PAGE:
Lithuania’s sovereign credit rating was affirmed by Standard & Poor’s, which cited the Baltic nation’s commitment to budget policies that promote sustainable economic growth.
“The Lithuanian government has made significant progress in consolidating the public finances,” the ratings company said. “We expect fiscal deficits to continue declining over the medium term and for consolidation efforts to be helped by a forecast return to strong economic growth.”
The Baltic nation plans to narrow this year’s budget deficit to within 3 percent of gross domestic product from 5.5 percent in 2011. After expanding 5.9 percent last year, the economy will grow 3 percent in 2012, the central bank predicts.
The yield on Lithuania’s 2022 dollar bond fell 4 basis points to 4.15 percent as of 1:25 p.m. in Vilnius, the capital.
There are “significant risks” that this year’s fiscal shortfall will be “marginally” higher than the government’s target after the first-half deficit reached about 2.4 percent of full-year estimated GDP, S&P said.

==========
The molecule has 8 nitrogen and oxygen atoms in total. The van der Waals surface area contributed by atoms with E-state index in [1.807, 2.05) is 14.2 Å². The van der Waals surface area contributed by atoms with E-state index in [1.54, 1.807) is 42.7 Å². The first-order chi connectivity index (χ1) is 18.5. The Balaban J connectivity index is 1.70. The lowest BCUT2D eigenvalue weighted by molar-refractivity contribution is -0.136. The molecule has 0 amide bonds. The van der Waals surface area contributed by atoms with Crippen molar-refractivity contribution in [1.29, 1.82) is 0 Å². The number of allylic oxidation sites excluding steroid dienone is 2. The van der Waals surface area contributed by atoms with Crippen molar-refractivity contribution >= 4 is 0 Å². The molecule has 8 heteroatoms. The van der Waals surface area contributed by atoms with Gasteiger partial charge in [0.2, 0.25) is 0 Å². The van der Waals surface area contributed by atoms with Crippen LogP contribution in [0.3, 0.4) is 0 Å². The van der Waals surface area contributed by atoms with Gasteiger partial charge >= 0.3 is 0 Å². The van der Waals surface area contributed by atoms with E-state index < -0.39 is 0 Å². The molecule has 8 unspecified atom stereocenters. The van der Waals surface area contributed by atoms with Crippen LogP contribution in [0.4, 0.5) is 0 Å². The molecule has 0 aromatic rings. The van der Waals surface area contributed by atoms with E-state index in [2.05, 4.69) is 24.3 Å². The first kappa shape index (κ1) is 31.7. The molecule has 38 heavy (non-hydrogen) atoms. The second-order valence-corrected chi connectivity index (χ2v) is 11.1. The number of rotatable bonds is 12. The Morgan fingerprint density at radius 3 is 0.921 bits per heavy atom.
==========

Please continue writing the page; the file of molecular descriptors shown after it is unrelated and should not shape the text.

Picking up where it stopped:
“Fiscal prudence is particularly important for Lithuania as its currency board affords it no meaningful monetary or exchange rate flexibility,” it said.
S&P, which also raised the country’s short-term foreign and local currency rating to A-2 from A-3, warned that rising gas and heating prices may spur price growth, hindering plans to meet inflation criteria for euro adoption.
“Whatever the case, we believe that Lithuania’s authorities may hesitate to apply for euro-zone membership for as long as the economic and debt crises in the euro zone persist,” the ratings company said.
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